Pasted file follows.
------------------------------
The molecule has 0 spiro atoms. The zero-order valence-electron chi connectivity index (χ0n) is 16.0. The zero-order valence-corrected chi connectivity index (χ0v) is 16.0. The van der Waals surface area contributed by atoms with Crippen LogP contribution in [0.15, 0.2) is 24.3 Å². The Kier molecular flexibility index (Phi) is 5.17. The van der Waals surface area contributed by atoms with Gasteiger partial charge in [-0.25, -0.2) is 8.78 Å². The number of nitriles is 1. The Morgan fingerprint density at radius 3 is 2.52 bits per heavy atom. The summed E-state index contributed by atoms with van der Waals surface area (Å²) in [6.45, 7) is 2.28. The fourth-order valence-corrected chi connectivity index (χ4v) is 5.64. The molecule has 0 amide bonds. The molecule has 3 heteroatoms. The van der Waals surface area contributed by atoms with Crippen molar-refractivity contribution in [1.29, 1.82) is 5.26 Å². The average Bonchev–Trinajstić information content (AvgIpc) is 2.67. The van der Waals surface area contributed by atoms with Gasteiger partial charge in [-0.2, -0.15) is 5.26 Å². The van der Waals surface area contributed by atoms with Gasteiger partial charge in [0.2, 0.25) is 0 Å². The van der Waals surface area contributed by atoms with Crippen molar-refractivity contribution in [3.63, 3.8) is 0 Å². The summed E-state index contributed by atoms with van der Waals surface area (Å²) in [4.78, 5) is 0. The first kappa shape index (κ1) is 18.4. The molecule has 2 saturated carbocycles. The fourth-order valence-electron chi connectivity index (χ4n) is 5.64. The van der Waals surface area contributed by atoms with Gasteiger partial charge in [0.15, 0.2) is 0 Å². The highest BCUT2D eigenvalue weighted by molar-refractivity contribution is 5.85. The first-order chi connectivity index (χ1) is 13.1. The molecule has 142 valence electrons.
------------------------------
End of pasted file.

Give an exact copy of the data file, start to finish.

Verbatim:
The molecule has 0 spiro atoms. The zero-order valence-electron chi connectivity index (χ0n) is 16.0. The zero-order valence-corrected chi connectivity index (χ0v) is 16.0. The van der Waals surface area contributed by atoms with Crippen LogP contribution in [0.15, 0.2) is 24.3 Å². The Kier molecular flexibility index (Phi) is 5.17. The van der Waals surface area contributed by atoms with Gasteiger partial charge in [-0.25, -0.2) is 8.78 Å². The number of nitriles is 1. The Morgan fingerprint density at radius 3 is 2.52 bits per heavy atom. The summed E-state index contributed by atoms with van der Waals surface area (Å²) in [6.45, 7) is 2.28. The fourth-order valence-corrected chi connectivity index (χ4v) is 5.64. The molecule has 0 amide bonds. The molecule has 3 heteroatoms. The van der Waals surface area contributed by atoms with Crippen molar-refractivity contribution in [1.29, 1.82) is 5.26 Å². The average Bonchev–Trinajstić information content (AvgIpc) is 2.67. The van der Waals surface area contributed by atoms with Gasteiger partial charge in [-0.2, -0.15) is 5.26 Å². The van der Waals surface area contributed by atoms with Gasteiger partial charge in [0.2, 0.25) is 0 Å². The van der Waals surface area contributed by atoms with Crippen molar-refractivity contribution in [3.63, 3.8) is 0 Å². The summed E-state index contributed by atoms with van der Waals surface area (Å²) in [4.78, 5) is 0. The first kappa shape index (κ1) is 18.4. The molecule has 2 saturated carbocycles. The fourth-order valence-electron chi connectivity index (χ4n) is 5.64. The van der Waals surface area contributed by atoms with Gasteiger partial charge in [0.15, 0.2) is 0 Å². The highest BCUT2D eigenvalue weighted by molar-refractivity contribution is 5.85. The first-order chi connectivity index (χ1) is 13.1. The molecule has 142 valence electrons.